Bonds Fly High After Brexit
It has been quite a week for financial markets in the wake of the United Kingdom’s vote to leave the European Union. Government bond yields have plunged to record lows even as markets sharply rebounded off the post-Brexit lows. The UK 10 year gilt closed the week at 0.863%, down from 1.35% prior to the vote to leave the European Union. Bank of England governor Mark Carney has preemptively promised easing to soothe what he assumes will be an imminent recession. The US 10 year yield made new lows at 1.38% on Friday, and Japanese yields just opened at new lows on Sunday evening today with the 10 year JGB at -0.27%. The 10 year German bund has also hit new lows firmly below zero at -0.126%.
In response to declining bond yields, stocks have jumped off the lows led by rate sensitive sectors such as staples and utilities. Bond yields seem to be completely immune to improving risk sentiment, plumbing new lows even as stocks returned to near all time highs late in the week. Economists and central bankers have drastically cut the growth forecasts for the Eurozone and the UK as Europe will spend years sorting out the Brexit aftermath and the possibility of further pivotal referendums and elections.
Currencies have been surprisingly calm after the initial drop in Sterling. Euro, Sterling and Yen have been rangebound versus the Dollar, while risk currencies have rallied along with stocks since Monday’s lows in risk assets. The Yen has been strangely capped in the 101-102 area since the spike to USDJPY 98.00,but there has been no word that the Bank of Japan is active in the currency market. Mark Carney’s constant beating of the easing drum has kept Sterling pressured after a large gap down opening from 1.37 to 1.3450 last Sunday.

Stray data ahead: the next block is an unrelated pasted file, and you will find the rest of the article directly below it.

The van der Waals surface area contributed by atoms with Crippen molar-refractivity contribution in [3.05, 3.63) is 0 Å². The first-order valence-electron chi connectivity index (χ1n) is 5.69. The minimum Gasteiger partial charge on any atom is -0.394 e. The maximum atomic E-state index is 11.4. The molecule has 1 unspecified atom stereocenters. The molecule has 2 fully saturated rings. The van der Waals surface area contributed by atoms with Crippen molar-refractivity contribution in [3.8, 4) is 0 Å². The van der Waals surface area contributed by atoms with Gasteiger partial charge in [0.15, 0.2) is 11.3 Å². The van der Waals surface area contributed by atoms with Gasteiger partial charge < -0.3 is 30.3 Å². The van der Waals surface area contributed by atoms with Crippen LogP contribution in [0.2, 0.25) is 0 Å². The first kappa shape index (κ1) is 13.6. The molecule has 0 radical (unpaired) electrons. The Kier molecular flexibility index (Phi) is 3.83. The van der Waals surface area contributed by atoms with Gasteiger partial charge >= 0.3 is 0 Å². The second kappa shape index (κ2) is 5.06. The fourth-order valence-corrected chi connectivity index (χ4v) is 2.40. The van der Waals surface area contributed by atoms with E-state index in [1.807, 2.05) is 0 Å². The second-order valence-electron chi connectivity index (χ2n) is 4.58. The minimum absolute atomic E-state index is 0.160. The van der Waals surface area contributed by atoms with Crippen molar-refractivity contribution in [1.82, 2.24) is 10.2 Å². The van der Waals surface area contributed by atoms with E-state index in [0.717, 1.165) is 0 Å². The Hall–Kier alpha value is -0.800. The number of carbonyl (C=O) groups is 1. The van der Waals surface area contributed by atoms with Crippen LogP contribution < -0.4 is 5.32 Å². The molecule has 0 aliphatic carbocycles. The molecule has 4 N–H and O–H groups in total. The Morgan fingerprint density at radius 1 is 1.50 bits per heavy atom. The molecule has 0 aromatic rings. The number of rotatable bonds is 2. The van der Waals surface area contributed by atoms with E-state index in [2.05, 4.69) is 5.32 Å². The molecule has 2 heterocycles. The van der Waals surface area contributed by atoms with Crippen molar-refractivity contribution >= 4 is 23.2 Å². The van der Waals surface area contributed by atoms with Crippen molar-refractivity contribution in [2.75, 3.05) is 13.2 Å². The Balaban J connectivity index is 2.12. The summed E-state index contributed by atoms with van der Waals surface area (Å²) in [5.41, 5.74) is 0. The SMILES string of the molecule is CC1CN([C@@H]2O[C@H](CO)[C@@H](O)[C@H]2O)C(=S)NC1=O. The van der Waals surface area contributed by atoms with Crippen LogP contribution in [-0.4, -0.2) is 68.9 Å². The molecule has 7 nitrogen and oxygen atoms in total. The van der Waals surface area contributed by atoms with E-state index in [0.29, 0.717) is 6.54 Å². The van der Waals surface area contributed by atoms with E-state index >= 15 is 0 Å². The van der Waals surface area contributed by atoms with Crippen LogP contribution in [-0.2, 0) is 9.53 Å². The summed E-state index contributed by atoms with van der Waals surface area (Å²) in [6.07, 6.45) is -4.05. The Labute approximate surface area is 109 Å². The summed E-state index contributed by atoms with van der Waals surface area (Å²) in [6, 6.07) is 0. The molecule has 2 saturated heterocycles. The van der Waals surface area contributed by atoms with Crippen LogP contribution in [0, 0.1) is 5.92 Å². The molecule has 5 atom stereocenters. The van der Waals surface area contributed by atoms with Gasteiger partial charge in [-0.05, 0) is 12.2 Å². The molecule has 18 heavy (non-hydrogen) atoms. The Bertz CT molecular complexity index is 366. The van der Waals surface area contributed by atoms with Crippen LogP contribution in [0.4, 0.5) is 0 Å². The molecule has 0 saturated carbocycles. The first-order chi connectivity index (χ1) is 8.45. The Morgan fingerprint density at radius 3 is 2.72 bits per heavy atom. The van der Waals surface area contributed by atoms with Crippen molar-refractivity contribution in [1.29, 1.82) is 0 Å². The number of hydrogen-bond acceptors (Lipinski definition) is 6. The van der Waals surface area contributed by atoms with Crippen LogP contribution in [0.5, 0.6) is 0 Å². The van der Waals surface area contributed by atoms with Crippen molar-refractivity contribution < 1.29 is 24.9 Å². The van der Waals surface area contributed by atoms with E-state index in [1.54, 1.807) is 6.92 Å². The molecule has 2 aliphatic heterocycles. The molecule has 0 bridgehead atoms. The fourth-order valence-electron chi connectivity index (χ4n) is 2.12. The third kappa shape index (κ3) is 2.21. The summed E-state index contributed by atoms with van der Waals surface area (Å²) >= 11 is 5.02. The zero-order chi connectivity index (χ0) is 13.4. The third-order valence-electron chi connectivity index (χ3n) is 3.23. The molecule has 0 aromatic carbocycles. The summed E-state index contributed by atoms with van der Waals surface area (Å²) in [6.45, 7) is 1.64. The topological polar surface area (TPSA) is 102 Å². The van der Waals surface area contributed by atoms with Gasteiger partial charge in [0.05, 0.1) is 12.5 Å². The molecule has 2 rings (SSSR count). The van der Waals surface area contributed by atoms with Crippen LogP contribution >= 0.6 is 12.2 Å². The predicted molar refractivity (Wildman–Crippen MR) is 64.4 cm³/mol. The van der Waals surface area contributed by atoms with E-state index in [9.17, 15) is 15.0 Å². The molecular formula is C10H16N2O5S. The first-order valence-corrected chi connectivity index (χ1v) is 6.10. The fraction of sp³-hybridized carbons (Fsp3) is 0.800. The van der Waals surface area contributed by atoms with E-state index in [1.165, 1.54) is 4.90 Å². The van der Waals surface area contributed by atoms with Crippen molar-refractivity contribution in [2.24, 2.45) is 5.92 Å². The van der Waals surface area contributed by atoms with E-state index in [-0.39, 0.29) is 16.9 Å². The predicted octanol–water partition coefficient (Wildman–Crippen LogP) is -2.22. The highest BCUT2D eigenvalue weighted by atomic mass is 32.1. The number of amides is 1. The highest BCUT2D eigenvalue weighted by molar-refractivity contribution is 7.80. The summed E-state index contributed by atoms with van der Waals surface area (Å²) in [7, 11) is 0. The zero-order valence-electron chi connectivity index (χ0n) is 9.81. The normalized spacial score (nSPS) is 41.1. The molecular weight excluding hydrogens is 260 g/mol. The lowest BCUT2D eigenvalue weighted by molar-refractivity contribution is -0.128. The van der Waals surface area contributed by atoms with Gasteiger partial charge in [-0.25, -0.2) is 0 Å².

The USD has been relatively bid since Brexit as the sharp reductions in the outlook for Europe, declining government bond yields, and risk averse sentiment have boosted the case for being the long USD. US manufacturing ISM also provided a mild boost on Friday, the survey beat expectations at 53.1 vs expectations of 51.1.Looking forward to data this week markets will focus on UK PMIs, the RBA meeting and a pivotal non farm payrolls on Friday. Remaining long the Dollar against European currencies seems be an easy positive carry trade. Continued firming of US data may not exactly push the Fed towards another hike, but could at least mildly boost rate hike expectations for 2017 and push the Dollar higher.